Reynaud v. United States, 259 F. Supp. 945 (W.D. Mo. 1966)
October 28, 1966
UNITED STATES of America, Defendant.
United States District Court W. D. Missouri, Southwestern Division.
Edward V. Sweeney, Monett, Mo., for plaintiffs.
Bruce C. Houdek, Asst. U. S. Atty., for defendant.
MEMORANDUM AND ORDER GRANTING DEFENDANT'S MOTION TO DISMISS
ELMO B. HUNTER, District Judge.
The case is presently before the Court upon a motion by defendant to dismiss the complaint with prejudice for the reason that filing was untimely and the action is barred by 28 U.S.C. § 2401(b). The action was brought originally in the Circuit Court of Lawrence County, Missouri, against Waldo Emerson Aikins on May 21, 1966. It was removed to the United States District Court for the Western District of Missouri, Southwestern Division, on June 23, 1966, by the United States of America after certification that Waldo Emerson Aikins was acting within the scope of his employment as an employee of the United States at the time of the incident complained of, 28 U.S.C. § 2679(d). The United States of America was substituted as defendant pursuant to Title 28, U.S.C. § 2679(b), and § 1346(b). The Court of its own motion ordered a hearing on the limited issue of whether the driver Aikins was a *946 government employee acting within the scope of his employment at the time of the incident in question. Upon the conclusion of that hearing the Court made the finding that Waldo Emerson Aikins was a government employee who was acting within the scope of that employment at the time of the incident which is the subject of this case.
Title 28, U.S.C., § 2679(b) provides: "The remedy by suit against the United States as provided by section 1346(b) [Tort Claims Act section on negligence of government employee] of this title for damage to property or for personal injury, including death, resulting from the operation by any employee of the Government of any motor vehicle while acting within the scope of his office or employment, shall hereafter be exclusive of any other civil action or proceeding by reason of the same subject matter against the employee or his estate whose act or omission gave rise to the claim."
In its motion to dismiss defendant states that the automobile accident out of which this suit arose occurred on March 7, 1963, and that the action against Aikins in which the United States was substituted as defendant was filed on May 21, 1966. There is no contention that such dates are incorrect. Title 28, U.S.C., § 2401(b) provides that a tort claim against the United States shall be forever barred unless action is begun within two years after such claim accrues. This action was clearly begun outside the two year requirement. Therefore, as to the United States of America the action is barred and must be dismissed. Such a disposition of the case is required by the plain wording of the statutes involved and is supported by case authority in point, Hoch v. Carter, 242 F. Supp. 863 (S.D., N.Y.1965), Fancher v. Baker, 399 S.W.2d 280 (Sup.Ct. Ark.1966), Perez v. United States, 218 F. Supp. 571 (S.D., N.Y.1963). The contention that the United States should be estopped to enter the case in one breath and then assert that the claim is untimely in another is without merit. Title 28, U.S.C., § 2679 puts the affirmative burden upon the government in such a case as this to step in and defend the action when such civil action is brought against the government employee. The record shows that the government did not delay in entering the case when it was filed. Had the case been filed within the two year period, it could not be dismissed as untimely even if the certification and removal were made outside the period, Whistler v. United States, 252 F. Supp. 913 (N.D.Ind.1966).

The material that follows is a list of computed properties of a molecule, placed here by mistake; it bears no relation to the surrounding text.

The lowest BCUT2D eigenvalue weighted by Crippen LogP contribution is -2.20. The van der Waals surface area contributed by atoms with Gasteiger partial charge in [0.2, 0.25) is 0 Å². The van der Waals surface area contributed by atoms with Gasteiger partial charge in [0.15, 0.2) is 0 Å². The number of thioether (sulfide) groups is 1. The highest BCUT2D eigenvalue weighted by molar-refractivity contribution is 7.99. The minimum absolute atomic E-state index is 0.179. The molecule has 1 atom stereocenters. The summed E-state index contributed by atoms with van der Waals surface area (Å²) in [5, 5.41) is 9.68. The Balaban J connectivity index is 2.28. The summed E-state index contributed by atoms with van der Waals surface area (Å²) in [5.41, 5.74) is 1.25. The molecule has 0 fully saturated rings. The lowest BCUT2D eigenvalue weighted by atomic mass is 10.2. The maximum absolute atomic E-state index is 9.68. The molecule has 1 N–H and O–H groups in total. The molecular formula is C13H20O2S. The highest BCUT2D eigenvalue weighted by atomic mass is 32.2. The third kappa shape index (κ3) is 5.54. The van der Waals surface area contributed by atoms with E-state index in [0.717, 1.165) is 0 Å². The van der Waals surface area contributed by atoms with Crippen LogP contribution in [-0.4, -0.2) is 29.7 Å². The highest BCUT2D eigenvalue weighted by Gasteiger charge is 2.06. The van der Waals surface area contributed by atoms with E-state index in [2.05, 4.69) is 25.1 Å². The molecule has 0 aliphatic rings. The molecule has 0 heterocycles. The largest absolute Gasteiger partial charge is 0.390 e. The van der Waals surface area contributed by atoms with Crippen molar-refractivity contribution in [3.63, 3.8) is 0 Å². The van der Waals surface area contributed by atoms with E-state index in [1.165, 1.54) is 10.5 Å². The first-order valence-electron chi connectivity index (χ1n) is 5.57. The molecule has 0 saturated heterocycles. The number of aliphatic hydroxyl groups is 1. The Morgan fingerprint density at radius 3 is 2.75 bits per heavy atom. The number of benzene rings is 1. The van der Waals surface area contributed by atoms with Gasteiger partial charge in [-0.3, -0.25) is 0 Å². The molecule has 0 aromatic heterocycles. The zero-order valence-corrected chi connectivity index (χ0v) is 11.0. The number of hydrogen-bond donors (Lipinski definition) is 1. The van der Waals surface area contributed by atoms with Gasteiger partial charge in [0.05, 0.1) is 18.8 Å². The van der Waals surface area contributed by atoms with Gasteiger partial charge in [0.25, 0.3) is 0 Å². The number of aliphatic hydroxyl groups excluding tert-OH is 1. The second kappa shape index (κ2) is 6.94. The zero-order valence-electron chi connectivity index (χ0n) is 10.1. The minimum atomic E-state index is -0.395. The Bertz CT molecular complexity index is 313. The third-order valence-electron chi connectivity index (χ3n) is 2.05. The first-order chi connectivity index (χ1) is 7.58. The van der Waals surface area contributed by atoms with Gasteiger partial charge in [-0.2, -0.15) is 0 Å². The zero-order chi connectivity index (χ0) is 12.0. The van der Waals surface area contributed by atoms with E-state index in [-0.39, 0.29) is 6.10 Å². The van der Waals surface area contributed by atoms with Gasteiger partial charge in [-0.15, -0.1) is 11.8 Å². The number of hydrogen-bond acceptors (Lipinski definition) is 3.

Plaintiffs further contend that if the United States is not liable in this action, the case should be remanded to the state court to enable the plaintiffs to maintain their action against Aikins in his individual capacity. This contention is also without merit. It flies in the face of the purpose and plain wording of the statute, 28 U.S.C. § 2679(b). The legislative history, 1961 U.S.Code Cong. & Ad. News, pp. 2787-2796, Perez v. United States, supra, unquestionably demonstrates that the very purpose of the 1961 amendments resulting in the present language of Title 28, U.S.C., § 2679 was to exclude suits against employees in their individual capacity on claims arising out of their driving motor vehicles within the scope of their government employment. It was this purpose which caused the term "exclusive" to be put in subsection (b), making the remedy by suit against the United States the only remedy under facts as presented here. To permit plaintiffs the option of suing the United States within two years or waiting until after the two year limit and then suing the employee in his individual capacity would require the Court to disregard the unquestioned intent of Congress in this matter. This the Court will not do. The exclusive remedy of plaintiffs is a suit against the government. The fact that that suit can no longer be maintained because of untimely action by a claimant does not give rise to a suit against the driver Aikins in his individual capacity. Plaintiffs have cited numerous cases which have been read and considered. However, these cases are all distinguishable and *947 are not on the precise question presented in this case.
Defendant's motion to dismiss this action is hereby granted and the suit is dismissed with prejudice.
It is so ordered.